Making Dead Ends Meet
by Jen LiMarzi (iUniverse / 0-595-49618-1 / March 2008 / 164 pages / $12.95)
Reviewed by Dr. Al Past for iUBR
Cara Peroni is a Gen-X single woman not long out of college, living uncomfortably and unconfidently in Queens, at the scary point where she hopes her early life of dependence and safety will segue into a successful career, a happy marriage, and all the rest. But that isn't happening.
Instead she finds herself in a mind-bending parallel universe when she takes a job as a medical writer with the Ion Group, a mismanaged collection of oddballs whose purpose it takes her months to unravel, and whose politics she only learns to live with after an even longer time. The maneuvering starts at the top, with Pierre O’Connell, who looks like a movie star and considers himself a gifted executive. The truth, Cara finds, is that he hasn’t a clue. He elevates his quirks into virtues, confuses and frustrates the rest of the staff, and creates a virtual hell for everyone. He chooses his division heads, as far as anyone can determine, by picking the best toadies, including, at one time, a woman who has an inordinate fondness for corduroy. The noise it makes as she walks serves as early warning to employees to look busy.
Cara’s frustrations are compounded outside of work by a succession of disillusioning dates resulting from an Internet matching site, as well as by her parents, especially her mother, who tries desperately to rule her daughter’s life over the phone. The nightmare is relieved only by the electronic lifeline provided by several friends, including a dear friend from college on the other side of the country. A gay man with his own problems, his sage advice at regular intervals helps keep Cara sane enough to meet the next day.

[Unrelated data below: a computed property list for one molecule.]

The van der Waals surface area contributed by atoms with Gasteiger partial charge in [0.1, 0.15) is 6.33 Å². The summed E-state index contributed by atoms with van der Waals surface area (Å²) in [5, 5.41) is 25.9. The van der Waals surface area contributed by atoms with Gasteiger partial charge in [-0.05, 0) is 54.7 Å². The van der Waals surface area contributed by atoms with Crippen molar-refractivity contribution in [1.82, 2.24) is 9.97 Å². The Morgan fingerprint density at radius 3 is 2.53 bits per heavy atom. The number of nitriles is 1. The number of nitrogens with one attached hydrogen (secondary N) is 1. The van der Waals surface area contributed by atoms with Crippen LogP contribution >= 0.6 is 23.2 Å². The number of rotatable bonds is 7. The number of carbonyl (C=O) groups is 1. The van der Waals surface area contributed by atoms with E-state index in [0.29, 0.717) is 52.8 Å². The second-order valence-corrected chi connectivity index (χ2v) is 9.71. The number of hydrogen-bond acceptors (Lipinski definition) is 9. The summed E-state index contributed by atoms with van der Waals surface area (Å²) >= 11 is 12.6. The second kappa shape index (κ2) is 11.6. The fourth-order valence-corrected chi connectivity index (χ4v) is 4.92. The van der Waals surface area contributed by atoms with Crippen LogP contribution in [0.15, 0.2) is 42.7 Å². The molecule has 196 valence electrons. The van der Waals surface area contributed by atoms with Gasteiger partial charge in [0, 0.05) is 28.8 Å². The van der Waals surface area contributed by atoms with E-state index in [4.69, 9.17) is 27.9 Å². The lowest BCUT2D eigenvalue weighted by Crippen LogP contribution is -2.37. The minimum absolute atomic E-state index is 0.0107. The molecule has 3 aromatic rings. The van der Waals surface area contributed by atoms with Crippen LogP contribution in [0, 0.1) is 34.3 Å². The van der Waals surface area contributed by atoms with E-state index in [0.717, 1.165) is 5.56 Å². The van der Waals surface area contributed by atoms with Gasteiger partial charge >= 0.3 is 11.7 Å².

There are enough amusing incidents to keep one chuckling, as, for example, when Cara is on a preposterous group morale-building retreat and lures her boss into range to be ‘killed’ during a paintball exercise. Anyone with typical experience in the workplace will find plenty to shake his or her head over. Will Cara survive her enervating depression? Will she ever be able to move on to satisfying work with reasonably sane colleagues? Will she waste her last “silver bullet” at the matchmaking site and find a true companion to share her thoughts and feelings with? If you read Making Dead Ends Meet you will find out.
Jen LiMarzi’s first novel reads well, by and large, mostly smoothly and with few proofing errors. Gen-Xers who would like a fellow’s take on their occasional plight or those considerably older who would like a feel for what the world looks like to one such will find Making Dead Ends Meet an enjoyable read.